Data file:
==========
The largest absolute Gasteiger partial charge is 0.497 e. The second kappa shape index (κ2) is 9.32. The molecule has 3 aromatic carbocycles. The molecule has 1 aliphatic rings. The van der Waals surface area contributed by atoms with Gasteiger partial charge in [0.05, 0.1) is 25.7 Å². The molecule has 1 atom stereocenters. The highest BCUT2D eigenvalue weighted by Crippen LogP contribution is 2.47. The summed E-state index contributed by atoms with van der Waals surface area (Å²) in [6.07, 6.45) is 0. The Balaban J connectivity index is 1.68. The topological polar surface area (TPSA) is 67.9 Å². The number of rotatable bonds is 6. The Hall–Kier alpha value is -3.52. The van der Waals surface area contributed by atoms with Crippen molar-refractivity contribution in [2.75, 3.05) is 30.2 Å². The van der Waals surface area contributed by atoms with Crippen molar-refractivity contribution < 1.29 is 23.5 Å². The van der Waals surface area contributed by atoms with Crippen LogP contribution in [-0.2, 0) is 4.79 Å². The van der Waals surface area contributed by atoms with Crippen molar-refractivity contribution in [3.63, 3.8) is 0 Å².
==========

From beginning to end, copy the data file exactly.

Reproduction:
The largest absolute Gasteiger partial charge is 0.497 e. The second kappa shape index (κ2) is 9.32. The molecule has 3 aromatic carbocycles. The molecule has 1 aliphatic rings. The van der Waals surface area contributed by atoms with Gasteiger partial charge in [0.05, 0.1) is 25.7 Å². The molecule has 1 atom stereocenters. The highest BCUT2D eigenvalue weighted by Crippen LogP contribution is 2.47. The summed E-state index contributed by atoms with van der Waals surface area (Å²) in [6.07, 6.45) is 0. The Balaban J connectivity index is 1.68. The topological polar surface area (TPSA) is 67.9 Å². The number of rotatable bonds is 6. The Hall–Kier alpha value is -3.52. The van der Waals surface area contributed by atoms with Crippen molar-refractivity contribution in [2.75, 3.05) is 30.2 Å². The van der Waals surface area contributed by atoms with Crippen molar-refractivity contribution < 1.29 is 23.5 Å². The van der Waals surface area contributed by atoms with Crippen LogP contribution in [-0.2, 0) is 4.79 Å². The van der Waals surface area contributed by atoms with Crippen molar-refractivity contribution in [3.63, 3.8) is 0 Å².